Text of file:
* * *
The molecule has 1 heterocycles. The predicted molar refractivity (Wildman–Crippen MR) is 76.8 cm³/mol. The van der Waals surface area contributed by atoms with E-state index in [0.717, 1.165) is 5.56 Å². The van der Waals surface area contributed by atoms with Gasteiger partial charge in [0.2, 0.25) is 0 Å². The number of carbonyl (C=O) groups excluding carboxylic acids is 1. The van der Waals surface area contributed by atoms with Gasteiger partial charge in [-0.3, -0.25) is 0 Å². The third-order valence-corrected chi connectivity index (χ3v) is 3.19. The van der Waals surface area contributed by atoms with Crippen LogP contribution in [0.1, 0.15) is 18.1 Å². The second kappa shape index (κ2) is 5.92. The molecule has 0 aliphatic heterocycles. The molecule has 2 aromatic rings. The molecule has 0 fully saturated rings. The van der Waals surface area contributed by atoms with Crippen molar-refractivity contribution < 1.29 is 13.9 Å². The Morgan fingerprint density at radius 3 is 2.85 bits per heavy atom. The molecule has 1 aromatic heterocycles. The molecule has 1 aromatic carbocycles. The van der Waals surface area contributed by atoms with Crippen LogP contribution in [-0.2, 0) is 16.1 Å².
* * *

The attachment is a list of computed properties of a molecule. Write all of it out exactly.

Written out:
The molecule has 1 heterocycles. The predicted molar refractivity (Wildman–Crippen MR) is 76.8 cm³/mol. The van der Waals surface area contributed by atoms with E-state index in [0.717, 1.165) is 5.56 Å². The van der Waals surface area contributed by atoms with Gasteiger partial charge in [0.2, 0.25) is 0 Å². The number of carbonyl (C=O) groups excluding carboxylic acids is 1. The van der Waals surface area contributed by atoms with Gasteiger partial charge in [-0.3, -0.25) is 0 Å². The third-order valence-corrected chi connectivity index (χ3v) is 3.19. The van der Waals surface area contributed by atoms with Crippen LogP contribution in [0.1, 0.15) is 18.1 Å². The second kappa shape index (κ2) is 5.92. The molecule has 0 aliphatic heterocycles. The molecule has 2 aromatic rings. The molecule has 0 fully saturated rings. The van der Waals surface area contributed by atoms with Crippen molar-refractivity contribution < 1.29 is 13.9 Å². The Morgan fingerprint density at radius 3 is 2.85 bits per heavy atom. The molecule has 1 aromatic heterocycles. The molecule has 1 aromatic carbocycles. The van der Waals surface area contributed by atoms with Crippen LogP contribution in [-0.2, 0) is 16.1 Å².